This is a published of Bryan, L., Magana, A. & Sederberg, D. (2015). Published research on pre-college students’ and teachers’ nanoscale science, engineering, and technology learning. Nanotechnology Reviews, 4(1), pp. 7-32. Retrieved 10 Apr. 2019, from doi:10.1515/ntrev-2014-0029, originally published in Nanotechnology Reviews, De Gruyter Publishing.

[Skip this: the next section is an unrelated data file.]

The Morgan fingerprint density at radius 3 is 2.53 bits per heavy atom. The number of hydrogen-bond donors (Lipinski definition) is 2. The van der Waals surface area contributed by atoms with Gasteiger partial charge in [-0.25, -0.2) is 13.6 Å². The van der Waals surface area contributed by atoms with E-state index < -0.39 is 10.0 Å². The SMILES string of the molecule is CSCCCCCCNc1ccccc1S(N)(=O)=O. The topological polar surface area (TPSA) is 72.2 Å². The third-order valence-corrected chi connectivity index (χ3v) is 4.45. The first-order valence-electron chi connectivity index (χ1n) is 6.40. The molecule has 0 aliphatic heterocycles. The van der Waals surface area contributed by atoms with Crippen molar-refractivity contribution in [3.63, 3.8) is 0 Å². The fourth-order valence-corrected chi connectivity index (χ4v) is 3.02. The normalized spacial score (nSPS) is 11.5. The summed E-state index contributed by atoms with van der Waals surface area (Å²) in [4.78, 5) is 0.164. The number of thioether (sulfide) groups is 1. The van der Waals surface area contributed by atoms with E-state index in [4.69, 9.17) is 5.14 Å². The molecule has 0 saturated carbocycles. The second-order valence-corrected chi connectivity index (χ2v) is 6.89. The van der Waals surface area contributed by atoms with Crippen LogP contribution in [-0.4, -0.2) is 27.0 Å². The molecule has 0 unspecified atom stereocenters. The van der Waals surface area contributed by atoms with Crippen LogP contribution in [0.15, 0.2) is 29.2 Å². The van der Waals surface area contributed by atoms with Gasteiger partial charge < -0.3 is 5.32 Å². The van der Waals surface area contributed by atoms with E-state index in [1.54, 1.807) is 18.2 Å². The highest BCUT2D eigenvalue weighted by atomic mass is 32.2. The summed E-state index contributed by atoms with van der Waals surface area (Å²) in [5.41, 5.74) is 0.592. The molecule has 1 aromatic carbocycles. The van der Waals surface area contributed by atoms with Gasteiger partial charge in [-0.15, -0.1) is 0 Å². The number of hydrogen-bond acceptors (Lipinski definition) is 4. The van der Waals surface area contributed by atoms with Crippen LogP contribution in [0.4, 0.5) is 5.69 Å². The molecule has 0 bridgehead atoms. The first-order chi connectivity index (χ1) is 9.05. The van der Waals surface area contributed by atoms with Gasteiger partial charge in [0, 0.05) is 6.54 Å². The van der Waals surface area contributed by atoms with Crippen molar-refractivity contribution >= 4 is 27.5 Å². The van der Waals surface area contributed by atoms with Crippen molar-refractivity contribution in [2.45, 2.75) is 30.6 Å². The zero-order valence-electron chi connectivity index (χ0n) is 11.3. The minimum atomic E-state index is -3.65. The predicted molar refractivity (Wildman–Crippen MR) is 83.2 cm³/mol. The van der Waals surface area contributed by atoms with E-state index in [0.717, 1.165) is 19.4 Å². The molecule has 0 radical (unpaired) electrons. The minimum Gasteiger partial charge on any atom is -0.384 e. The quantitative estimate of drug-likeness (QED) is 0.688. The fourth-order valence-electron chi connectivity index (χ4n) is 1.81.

By the end of the first decade of the 21st century, it was clear that nanotechnology was emerging as one of the most promising and rapidly expanding fields of research and development worldwide. It would not be long before scientists, science educators, engineers, and policy makers began advocating for nanoscience, engineering, and technology (NSET) related concepts to be introduced in K-12 classrooms. Indeed, there has been a surge in the development of pre-college NSET-related education programs over the last decade, as well as millions in funding to support the creation of these programs. In an effort to characterize the state of research to date on pre-college students’ and teachers’ learning of NSET content knowledge and related practices, we have conducted a systematic review of the peer-reviewed, published research studies to answer the following questions: What NSET content knowledge and practices in a pre-college context have been examined in empirical learning studies? What do these studies tell us about the NSET content knowledge and practices that pre-college students and teachers are learning? Implications and recommendations for future research are also discussed.

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